Delacourte Press, 2000. 978-0-385-32783-1
Synopsis: Harriet M. Welsch is a spy who wants to be a writer and to know many things. She writes everything in a notebook, both good and bad about everyone she knows and the people she spies on. Her nurse, Ole Golly, has always been supportive of Harriet’s ambitions and is there for Harriet when she needs to talk. But Ole Golly is now gone and her classmates have found her notebook and read all of her secrets. Now Harriet has to figure out a way to get even or make things right without Ole Golly to help her.
Why I picked it up: I want to be a writer just like Harriet and to know everything.
Why I finished it: There is something ageless about Harriet’s story, even though it was written in 1964. Harriet goes through an entire range of emotions, especially after she figuratively exposed when her classmates find and read her notebook. Even as an older reader, I feel like I can relate to what is going on with Harriet and reminds me what it is like to be a young teen. It is one of a few books that makes me laugh and cry, even after multiple readings. I also loved the portrayal of Harriet’s parents as simultaneously aloof and completely out of control and out of touch with their daughter. It teaches us that our parents drink and sometimes send us to therapy. It teaches us that we aren’t the only ones who want to stay home from school cause we feel ‘sick’. It teaches us the importance of forgiveness, honesty, and the need for good friends. It helps us feel less alone in the world, less awkward about growing up.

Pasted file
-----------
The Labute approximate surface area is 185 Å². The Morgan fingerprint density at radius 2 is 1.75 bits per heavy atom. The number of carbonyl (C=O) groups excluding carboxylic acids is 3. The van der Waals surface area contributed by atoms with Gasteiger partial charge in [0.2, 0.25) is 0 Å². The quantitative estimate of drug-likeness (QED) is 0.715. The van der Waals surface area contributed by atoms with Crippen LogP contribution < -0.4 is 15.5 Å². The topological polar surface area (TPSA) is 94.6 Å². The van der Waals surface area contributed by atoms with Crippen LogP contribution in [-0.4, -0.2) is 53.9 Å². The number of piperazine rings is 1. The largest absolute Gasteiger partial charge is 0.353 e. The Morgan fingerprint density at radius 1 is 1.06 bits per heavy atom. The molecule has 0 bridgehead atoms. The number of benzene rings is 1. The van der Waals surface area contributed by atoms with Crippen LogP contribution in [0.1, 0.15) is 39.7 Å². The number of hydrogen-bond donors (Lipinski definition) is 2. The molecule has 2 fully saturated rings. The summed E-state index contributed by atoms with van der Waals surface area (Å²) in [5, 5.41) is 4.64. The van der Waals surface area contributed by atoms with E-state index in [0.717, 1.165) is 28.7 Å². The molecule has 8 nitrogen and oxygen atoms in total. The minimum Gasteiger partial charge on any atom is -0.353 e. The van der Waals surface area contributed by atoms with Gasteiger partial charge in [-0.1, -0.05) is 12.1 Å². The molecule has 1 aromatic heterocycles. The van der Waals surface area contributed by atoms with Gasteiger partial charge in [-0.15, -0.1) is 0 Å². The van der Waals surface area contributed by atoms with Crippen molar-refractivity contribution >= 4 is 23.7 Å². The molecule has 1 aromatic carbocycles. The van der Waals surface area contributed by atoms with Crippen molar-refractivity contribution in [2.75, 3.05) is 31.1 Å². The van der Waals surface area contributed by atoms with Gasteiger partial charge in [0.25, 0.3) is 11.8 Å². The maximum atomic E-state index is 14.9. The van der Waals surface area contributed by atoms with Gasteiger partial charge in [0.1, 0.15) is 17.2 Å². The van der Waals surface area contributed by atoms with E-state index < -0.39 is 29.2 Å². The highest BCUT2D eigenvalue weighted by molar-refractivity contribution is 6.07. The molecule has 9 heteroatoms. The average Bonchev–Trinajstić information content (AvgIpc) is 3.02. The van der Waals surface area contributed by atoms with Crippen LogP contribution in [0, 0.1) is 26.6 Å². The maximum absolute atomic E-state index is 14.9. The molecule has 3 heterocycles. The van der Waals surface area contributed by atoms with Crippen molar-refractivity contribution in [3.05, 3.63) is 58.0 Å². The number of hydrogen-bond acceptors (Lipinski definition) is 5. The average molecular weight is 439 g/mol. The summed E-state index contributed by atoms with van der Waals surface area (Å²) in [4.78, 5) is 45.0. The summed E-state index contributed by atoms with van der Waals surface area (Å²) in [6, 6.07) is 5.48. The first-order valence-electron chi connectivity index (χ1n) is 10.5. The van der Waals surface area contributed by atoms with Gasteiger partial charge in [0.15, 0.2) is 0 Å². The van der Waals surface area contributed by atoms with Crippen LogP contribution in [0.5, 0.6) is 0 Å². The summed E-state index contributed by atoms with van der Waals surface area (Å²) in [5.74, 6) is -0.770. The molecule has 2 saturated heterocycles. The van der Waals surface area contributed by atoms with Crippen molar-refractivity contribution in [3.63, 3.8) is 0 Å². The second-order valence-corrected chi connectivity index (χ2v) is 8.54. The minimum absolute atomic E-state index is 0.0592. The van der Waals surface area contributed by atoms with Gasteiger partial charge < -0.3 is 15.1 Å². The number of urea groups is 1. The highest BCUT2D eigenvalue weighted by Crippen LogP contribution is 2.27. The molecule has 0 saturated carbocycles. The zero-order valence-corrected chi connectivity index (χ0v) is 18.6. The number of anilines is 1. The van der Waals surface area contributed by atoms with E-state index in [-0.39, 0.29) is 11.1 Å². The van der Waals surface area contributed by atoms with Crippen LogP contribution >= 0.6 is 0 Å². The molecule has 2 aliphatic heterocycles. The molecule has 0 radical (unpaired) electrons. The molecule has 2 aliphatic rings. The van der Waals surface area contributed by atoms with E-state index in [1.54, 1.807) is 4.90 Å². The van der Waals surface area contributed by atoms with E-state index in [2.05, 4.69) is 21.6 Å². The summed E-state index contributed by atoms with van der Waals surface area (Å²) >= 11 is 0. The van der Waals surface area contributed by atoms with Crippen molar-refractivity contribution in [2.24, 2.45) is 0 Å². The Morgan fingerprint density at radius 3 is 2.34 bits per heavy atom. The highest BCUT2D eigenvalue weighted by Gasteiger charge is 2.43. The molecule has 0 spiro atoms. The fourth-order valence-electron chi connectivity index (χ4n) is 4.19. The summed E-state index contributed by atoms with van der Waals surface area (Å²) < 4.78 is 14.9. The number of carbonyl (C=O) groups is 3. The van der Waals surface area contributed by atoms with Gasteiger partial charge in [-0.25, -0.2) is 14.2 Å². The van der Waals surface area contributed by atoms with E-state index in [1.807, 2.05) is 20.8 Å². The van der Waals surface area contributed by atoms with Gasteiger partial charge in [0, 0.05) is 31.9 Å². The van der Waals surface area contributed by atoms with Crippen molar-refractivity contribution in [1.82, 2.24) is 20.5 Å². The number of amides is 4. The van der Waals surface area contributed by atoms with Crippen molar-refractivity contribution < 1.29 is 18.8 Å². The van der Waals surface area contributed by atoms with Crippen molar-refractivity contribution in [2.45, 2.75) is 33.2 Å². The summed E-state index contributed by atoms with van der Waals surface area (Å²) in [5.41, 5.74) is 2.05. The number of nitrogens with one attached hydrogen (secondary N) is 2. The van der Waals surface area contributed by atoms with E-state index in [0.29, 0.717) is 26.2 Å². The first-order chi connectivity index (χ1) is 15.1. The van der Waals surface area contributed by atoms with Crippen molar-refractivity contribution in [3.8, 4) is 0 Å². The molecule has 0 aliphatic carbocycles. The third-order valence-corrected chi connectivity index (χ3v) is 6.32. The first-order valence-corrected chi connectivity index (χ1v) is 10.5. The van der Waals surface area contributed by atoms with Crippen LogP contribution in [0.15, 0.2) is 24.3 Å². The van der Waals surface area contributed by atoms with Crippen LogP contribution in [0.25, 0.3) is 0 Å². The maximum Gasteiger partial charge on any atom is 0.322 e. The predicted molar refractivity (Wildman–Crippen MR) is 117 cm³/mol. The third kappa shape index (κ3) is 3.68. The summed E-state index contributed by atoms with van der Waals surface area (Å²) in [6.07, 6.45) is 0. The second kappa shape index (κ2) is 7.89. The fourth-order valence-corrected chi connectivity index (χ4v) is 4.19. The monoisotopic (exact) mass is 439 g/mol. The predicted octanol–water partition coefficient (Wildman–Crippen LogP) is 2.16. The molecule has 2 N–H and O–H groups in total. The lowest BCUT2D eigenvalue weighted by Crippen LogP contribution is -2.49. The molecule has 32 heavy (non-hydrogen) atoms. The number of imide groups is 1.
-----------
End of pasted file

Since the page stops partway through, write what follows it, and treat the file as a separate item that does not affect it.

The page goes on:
Other Related Materials: Harriet the Spy (movie), The Long Secret by Louise Fitzhugh, From the Mixed-Up Files of Mrs. Basil E. Frankweiler by E.L. Konigsburg, Pippi Longstocking by Astrid Lindgren, The Phantom Toolbooth by Norton Juster, Mr. Popper’s Penguins by Richard Atwater, Mrs. Frisby and the Rats of NIMH by Robert C. O’Brien, The Cricket in Times Square by George Selden, Charlie and the Chocolate Factory by Roald Dahl